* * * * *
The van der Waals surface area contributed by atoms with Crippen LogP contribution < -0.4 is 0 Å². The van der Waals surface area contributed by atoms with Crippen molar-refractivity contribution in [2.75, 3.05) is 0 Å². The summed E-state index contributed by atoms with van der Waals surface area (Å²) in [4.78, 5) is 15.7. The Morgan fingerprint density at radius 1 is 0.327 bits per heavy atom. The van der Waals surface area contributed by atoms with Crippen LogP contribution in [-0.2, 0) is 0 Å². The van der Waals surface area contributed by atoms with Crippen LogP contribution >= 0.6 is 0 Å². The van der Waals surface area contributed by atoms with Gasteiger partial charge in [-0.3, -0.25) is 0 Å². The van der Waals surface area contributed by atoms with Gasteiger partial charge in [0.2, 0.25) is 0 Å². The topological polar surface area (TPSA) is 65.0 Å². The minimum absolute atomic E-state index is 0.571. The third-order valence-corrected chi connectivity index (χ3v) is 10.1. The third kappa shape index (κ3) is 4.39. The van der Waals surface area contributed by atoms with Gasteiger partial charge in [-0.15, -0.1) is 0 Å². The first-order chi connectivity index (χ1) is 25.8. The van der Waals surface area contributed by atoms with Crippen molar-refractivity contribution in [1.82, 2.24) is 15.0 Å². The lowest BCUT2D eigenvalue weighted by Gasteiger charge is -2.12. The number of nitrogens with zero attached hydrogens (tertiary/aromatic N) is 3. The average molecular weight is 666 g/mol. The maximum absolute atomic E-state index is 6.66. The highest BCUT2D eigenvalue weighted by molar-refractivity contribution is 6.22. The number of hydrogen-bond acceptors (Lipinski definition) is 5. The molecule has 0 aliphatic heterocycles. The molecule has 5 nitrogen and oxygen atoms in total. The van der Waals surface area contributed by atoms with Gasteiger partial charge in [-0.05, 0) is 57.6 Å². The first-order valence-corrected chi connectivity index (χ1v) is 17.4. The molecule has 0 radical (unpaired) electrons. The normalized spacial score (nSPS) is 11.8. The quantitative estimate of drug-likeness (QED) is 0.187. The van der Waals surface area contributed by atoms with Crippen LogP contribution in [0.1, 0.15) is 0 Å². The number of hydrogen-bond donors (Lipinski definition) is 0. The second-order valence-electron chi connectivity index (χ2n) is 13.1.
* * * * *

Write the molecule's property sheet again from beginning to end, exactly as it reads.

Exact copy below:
The van der Waals surface area contributed by atoms with Crippen LogP contribution < -0.4 is 0 Å². The van der Waals surface area contributed by atoms with Crippen molar-refractivity contribution in [2.75, 3.05) is 0 Å². The summed E-state index contributed by atoms with van der Waals surface area (Å²) in [4.78, 5) is 15.7. The Morgan fingerprint density at radius 1 is 0.327 bits per heavy atom. The van der Waals surface area contributed by atoms with Crippen LogP contribution in [-0.2, 0) is 0 Å². The van der Waals surface area contributed by atoms with Crippen LogP contribution >= 0.6 is 0 Å². The van der Waals surface area contributed by atoms with Gasteiger partial charge in [-0.3, -0.25) is 0 Å². The van der Waals surface area contributed by atoms with Gasteiger partial charge in [0.2, 0.25) is 0 Å². The topological polar surface area (TPSA) is 65.0 Å². The minimum absolute atomic E-state index is 0.571. The third-order valence-corrected chi connectivity index (χ3v) is 10.1. The third kappa shape index (κ3) is 4.39. The van der Waals surface area contributed by atoms with Gasteiger partial charge in [-0.15, -0.1) is 0 Å². The first-order chi connectivity index (χ1) is 25.8. The van der Waals surface area contributed by atoms with Crippen molar-refractivity contribution in [1.82, 2.24) is 15.0 Å². The lowest BCUT2D eigenvalue weighted by Gasteiger charge is -2.12. The number of nitrogens with zero attached hydrogens (tertiary/aromatic N) is 3. The average molecular weight is 666 g/mol. The maximum absolute atomic E-state index is 6.66. The highest BCUT2D eigenvalue weighted by molar-refractivity contribution is 6.22. The number of hydrogen-bond acceptors (Lipinski definition) is 5. The molecule has 0 aliphatic heterocycles. The molecule has 5 nitrogen and oxygen atoms in total. The van der Waals surface area contributed by atoms with Gasteiger partial charge in [-0.05, 0) is 57.6 Å². The first-order valence-corrected chi connectivity index (χ1v) is 17.4. The molecule has 0 radical (unpaired) electrons. The normalized spacial score (nSPS) is 11.8. The quantitative estimate of drug-likeness (QED) is 0.187. The van der Waals surface area contributed by atoms with Crippen LogP contribution in [0.1, 0.15) is 0 Å². The number of hydrogen-bond donors (Lipinski definition) is 0. The second-order valence-electron chi connectivity index (χ2n) is 13.1.